Samples were collected from the sow and gilt rations and submitted to the Animal Health Laboratory, Guelph, Ontario, and to the Animal Health Diagnostic Laboratory, Michigan State University, East Lansing, Michigan, for gossypol analysis. It was recommended that all sow diets be replaced immediately. In the 3-month period subsequent to this visit, there were four more sudden deaths and three abortions.

Diagnostic test results

Cardiomegaly and hepatomegaly, in association with pulmonary edema and excessive abdominal fluid, were consistent with congestive heart failure. The swabs submitted for bacterial culture revealed no significant growth. Gossypol concentrations in the three feed samples submitted were 62 and 83 mg per kg in sow feed and 18 mg per kg in gilt feed. Serum chemistries of nine of the 14 animals tested had elevated serum potassium levels, ranging between 7.3 and 10.0 mmol per L (normal range, 4.7 to 7.1 mmol per L).

An examination of PigCHAMP (Swine Data Management, Wheatland, Iowa) performance reports for May to October 1999 indicated that, compared to similar time frames in previous years, the average wean-to-first service interval had increased from 6 to 8 days, percent sows bred by 7 days post weaning had decreased from 93.0 to 87.8%, average non-productive sow days (NPD) had increased from 56.8 days to 68.1 days, and average NPD per parity record had increased from 22.0 days to 27.7 days.


In this case, the presenting complaint was increased sow mortality, which a necropsy suggested was due to cardiac failure. The history included contamination of the feed with components of a dairy ration. Possible causes of toxicosis include the ionophores lasalocid, narasin, and salinomycin. Monensin was ruled out because it would not normally be fed to lactating cows, and there were no clinical signs to suggest that monensin had been added to the sow feed by accident. At the accepted inclusion rate for cattle of 22 mg per kg feed, it would not be possible for monensin to have reached toxic levels in limit-fed sows, as the LD50 of monensin in swine is 16.7 mg per kg body weight.1 Although not apparent at any time in this herd, severe dyspnea, which is reported in pigs with monensin toxicosis, has also been observed in pigs with acute gossypol toxicosis, accompanied by a good appetite almost until death.2 Gross post mortem lesions of monensin toxicosis occur primarily in skeletal muscles and cardiac musculature.1 Since the sow ration had contained cottonseeds for several weeks, and cottonseeds contain gossypol, a polyphenolic binaphthalene pigment and recognized toxin, suspicion centered on this ingredient as the cause of toxicosis, and gross post mortem findings were consistent with presumed gossypol toxicity.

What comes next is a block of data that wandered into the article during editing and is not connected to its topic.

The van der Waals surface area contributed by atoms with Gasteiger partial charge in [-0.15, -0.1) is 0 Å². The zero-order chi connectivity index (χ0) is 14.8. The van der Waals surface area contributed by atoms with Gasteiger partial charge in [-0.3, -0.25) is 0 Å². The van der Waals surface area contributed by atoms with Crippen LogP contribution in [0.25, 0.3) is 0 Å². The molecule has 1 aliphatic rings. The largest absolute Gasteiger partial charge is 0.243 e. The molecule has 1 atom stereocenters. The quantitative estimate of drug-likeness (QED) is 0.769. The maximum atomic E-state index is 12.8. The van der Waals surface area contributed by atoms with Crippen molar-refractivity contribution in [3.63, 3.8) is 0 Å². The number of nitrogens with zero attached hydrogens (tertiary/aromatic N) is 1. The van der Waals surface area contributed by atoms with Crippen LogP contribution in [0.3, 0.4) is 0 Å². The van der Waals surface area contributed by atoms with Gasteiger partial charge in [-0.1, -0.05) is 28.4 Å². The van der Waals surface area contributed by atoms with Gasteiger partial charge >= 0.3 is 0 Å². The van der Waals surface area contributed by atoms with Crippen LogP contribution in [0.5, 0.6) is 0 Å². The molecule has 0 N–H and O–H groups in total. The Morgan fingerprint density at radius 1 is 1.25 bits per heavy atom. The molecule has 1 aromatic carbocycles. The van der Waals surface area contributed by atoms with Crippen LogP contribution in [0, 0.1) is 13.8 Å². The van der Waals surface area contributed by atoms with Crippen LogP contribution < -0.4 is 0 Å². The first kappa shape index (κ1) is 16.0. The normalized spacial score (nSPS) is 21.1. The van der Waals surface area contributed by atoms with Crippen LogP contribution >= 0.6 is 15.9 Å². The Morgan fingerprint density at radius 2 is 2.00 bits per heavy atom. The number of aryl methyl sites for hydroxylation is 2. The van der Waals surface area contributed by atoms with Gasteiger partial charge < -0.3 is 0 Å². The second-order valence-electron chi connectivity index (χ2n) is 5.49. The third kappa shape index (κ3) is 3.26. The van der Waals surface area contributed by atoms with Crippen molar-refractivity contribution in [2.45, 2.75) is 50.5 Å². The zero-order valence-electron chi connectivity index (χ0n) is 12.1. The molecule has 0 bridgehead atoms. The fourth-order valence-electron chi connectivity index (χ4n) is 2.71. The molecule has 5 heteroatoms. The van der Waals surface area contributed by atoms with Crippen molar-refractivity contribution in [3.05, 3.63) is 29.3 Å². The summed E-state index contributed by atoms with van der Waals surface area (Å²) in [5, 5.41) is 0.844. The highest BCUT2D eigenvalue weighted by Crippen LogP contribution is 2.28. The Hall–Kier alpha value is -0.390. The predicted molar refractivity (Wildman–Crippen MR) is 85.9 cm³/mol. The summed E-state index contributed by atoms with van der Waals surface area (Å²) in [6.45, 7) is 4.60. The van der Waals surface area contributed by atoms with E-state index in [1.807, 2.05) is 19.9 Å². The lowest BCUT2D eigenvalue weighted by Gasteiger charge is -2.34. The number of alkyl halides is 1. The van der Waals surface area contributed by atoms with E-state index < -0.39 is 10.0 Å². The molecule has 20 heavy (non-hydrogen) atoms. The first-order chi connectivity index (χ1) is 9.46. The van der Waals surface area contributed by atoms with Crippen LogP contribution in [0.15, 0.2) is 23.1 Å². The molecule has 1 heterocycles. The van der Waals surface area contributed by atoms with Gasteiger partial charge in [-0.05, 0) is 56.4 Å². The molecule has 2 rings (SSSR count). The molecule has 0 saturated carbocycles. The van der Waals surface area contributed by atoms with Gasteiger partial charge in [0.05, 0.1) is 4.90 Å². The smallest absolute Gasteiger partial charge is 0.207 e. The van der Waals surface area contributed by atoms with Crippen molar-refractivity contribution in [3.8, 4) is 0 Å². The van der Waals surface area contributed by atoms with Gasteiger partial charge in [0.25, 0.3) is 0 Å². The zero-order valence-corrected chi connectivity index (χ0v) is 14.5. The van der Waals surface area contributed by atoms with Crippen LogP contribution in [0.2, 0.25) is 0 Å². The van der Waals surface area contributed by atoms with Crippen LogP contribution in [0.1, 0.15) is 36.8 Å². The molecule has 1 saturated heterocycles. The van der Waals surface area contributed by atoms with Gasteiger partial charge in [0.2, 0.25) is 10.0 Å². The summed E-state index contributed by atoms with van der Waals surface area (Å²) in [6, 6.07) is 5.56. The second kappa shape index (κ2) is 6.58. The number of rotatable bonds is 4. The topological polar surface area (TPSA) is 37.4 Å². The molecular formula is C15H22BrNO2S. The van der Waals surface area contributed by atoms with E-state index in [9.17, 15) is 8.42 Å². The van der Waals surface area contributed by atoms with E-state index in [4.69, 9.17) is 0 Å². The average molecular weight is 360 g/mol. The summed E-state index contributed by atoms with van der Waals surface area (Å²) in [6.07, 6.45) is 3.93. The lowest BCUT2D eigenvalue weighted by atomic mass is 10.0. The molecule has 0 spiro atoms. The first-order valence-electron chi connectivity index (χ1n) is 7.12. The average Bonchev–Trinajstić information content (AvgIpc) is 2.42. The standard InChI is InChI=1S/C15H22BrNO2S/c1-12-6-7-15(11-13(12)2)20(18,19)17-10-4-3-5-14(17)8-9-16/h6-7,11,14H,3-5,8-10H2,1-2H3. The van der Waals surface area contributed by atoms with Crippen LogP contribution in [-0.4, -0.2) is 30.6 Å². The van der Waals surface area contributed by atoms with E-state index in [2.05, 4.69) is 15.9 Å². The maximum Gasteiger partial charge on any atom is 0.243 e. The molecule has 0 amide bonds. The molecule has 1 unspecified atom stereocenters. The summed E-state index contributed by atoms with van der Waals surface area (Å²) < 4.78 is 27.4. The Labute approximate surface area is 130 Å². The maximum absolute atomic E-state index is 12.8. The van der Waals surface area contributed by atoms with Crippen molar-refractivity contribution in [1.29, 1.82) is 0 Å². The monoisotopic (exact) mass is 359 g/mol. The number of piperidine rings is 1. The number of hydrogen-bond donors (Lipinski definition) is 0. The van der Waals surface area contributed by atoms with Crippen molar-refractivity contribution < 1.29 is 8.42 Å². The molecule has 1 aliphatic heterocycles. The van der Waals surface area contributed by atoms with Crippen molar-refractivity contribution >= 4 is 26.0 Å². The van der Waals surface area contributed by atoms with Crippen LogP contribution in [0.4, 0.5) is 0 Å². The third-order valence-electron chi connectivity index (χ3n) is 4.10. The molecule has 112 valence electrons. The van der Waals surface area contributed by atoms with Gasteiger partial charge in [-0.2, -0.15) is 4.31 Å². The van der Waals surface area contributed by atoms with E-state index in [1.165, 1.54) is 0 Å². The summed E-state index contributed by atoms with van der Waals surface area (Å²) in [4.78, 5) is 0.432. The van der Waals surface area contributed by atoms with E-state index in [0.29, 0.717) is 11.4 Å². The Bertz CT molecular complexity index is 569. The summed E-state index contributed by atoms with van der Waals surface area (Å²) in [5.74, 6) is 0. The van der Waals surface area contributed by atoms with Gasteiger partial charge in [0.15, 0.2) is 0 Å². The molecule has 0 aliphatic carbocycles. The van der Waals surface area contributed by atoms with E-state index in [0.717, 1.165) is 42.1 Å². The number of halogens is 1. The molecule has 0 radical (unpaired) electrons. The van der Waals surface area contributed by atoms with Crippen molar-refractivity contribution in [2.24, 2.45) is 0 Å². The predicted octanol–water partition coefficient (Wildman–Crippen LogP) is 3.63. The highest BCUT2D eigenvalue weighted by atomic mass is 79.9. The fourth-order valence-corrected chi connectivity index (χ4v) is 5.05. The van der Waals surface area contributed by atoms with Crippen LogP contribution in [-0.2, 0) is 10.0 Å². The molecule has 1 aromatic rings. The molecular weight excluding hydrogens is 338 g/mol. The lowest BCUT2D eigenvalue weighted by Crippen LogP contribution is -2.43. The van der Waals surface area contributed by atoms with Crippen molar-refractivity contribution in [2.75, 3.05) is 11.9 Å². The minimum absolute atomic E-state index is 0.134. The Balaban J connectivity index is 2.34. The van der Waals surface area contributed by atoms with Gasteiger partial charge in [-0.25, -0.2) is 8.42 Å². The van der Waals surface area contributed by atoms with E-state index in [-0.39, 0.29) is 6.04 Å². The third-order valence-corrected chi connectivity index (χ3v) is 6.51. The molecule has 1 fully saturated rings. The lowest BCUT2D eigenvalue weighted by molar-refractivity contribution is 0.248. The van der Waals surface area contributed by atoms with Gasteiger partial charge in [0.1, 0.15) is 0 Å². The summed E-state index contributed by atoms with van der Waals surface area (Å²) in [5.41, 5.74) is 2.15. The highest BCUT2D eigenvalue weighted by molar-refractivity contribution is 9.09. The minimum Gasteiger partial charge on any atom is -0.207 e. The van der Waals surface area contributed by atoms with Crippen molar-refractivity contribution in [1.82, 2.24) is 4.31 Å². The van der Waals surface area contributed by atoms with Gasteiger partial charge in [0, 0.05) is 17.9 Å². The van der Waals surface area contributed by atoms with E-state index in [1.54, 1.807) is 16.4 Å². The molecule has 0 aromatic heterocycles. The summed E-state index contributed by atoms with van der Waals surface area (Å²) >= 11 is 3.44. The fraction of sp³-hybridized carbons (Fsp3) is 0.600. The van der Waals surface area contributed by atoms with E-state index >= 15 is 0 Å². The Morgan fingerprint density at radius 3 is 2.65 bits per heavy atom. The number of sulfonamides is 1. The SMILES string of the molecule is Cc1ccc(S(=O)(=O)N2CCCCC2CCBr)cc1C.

Gossypol is present in the cottonseed pigment glands, which are retained after the hull is removed, and are responsible for 2 to 5% of the weight of the seed.3 Gossypol content varies considerably with the strain of cottonseed, the location in which it is grown, climatic conditions during the year it is grown, and the extraction procedure.2 Much literature relating to gossypol infers that in swine, no deleterious effects are experienced at free gossypol concentrations in feed below 0.01% (100 mg per kg).4,5 Although the gossypol concentrations in the diets in this herd were not particularly high, it was not possible to determine the content in feed in earlier deliveries. A published case report of gossypol toxicosis in South Africa reported that dietary levels varying between 5 and 68 mg per kg of free gossypol were sufficient to cause clinical signs in swine, including acute death in sows, fertility problems, and poor growth.6 Furthermore, there is documented evidence of liver accumulation of gossypol, and pigs are amongst the most avid accumulators.2 Therefore, toxic effects may not be manifest immediately after gossypol is fed, and may continue for a period after withdrawal of the feed, suggesting that release of accumulated stores is involved in the etiology of toxicosis. Moreover, cottonseed also contains another pigment, gossyverdurin,2 which is more toxic than gossypol and may be responsible for the finding that signs of cottonseed toxicosis may not always reflect the gossypol concentration in the feed.2,3 Gossyverdurin levels were not determined in this case.